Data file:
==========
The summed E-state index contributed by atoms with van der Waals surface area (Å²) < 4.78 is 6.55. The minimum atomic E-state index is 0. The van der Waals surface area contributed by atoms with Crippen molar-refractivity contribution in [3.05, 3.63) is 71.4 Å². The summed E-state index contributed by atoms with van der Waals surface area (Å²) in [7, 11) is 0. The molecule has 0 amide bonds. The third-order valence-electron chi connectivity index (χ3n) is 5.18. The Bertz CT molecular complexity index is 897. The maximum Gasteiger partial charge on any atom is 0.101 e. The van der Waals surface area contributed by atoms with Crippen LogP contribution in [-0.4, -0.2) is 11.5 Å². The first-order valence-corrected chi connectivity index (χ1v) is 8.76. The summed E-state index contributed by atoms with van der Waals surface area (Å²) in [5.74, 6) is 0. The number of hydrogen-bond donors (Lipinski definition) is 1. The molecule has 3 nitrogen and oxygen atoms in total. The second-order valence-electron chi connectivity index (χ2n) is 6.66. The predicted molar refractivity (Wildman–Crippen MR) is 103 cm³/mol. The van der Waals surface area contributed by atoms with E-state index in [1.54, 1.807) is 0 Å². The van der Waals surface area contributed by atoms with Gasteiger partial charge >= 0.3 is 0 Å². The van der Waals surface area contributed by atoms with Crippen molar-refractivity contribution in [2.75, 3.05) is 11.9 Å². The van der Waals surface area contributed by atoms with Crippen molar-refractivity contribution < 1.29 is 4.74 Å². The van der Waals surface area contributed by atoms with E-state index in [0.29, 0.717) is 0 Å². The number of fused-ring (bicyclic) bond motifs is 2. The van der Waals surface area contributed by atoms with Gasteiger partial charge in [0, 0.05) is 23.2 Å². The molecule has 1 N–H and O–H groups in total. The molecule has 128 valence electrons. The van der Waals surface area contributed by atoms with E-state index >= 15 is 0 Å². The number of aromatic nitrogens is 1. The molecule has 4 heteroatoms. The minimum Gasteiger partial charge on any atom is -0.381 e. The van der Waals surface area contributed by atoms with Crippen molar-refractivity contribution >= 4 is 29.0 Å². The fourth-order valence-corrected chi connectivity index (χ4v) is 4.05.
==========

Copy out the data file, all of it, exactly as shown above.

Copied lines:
The summed E-state index contributed by atoms with van der Waals surface area (Å²) < 4.78 is 6.55. The minimum atomic E-state index is 0. The van der Waals surface area contributed by atoms with Crippen molar-refractivity contribution in [3.05, 3.63) is 71.4 Å². The summed E-state index contributed by atoms with van der Waals surface area (Å²) in [7, 11) is 0. The molecule has 0 amide bonds. The third-order valence-electron chi connectivity index (χ3n) is 5.18. The Bertz CT molecular complexity index is 897. The maximum Gasteiger partial charge on any atom is 0.101 e. The van der Waals surface area contributed by atoms with Crippen LogP contribution in [-0.4, -0.2) is 11.5 Å². The first-order valence-corrected chi connectivity index (χ1v) is 8.76. The summed E-state index contributed by atoms with van der Waals surface area (Å²) in [5.74, 6) is 0. The number of hydrogen-bond donors (Lipinski definition) is 1. The molecule has 3 nitrogen and oxygen atoms in total. The second-order valence-electron chi connectivity index (χ2n) is 6.66. The predicted molar refractivity (Wildman–Crippen MR) is 103 cm³/mol. The van der Waals surface area contributed by atoms with E-state index in [1.54, 1.807) is 0 Å². The van der Waals surface area contributed by atoms with Gasteiger partial charge >= 0.3 is 0 Å². The van der Waals surface area contributed by atoms with Crippen molar-refractivity contribution in [2.75, 3.05) is 11.9 Å². The van der Waals surface area contributed by atoms with Crippen molar-refractivity contribution < 1.29 is 4.74 Å². The van der Waals surface area contributed by atoms with E-state index in [0.29, 0.717) is 0 Å². The number of fused-ring (bicyclic) bond motifs is 2. The van der Waals surface area contributed by atoms with Gasteiger partial charge in [0, 0.05) is 23.2 Å². The molecule has 1 N–H and O–H groups in total. The molecule has 128 valence electrons. The van der Waals surface area contributed by atoms with E-state index >= 15 is 0 Å². The number of aromatic nitrogens is 1. The molecule has 4 heteroatoms. The minimum Gasteiger partial charge on any atom is -0.381 e. The van der Waals surface area contributed by atoms with Crippen molar-refractivity contribution >= 4 is 29.0 Å². The fourth-order valence-corrected chi connectivity index (χ4v) is 4.05.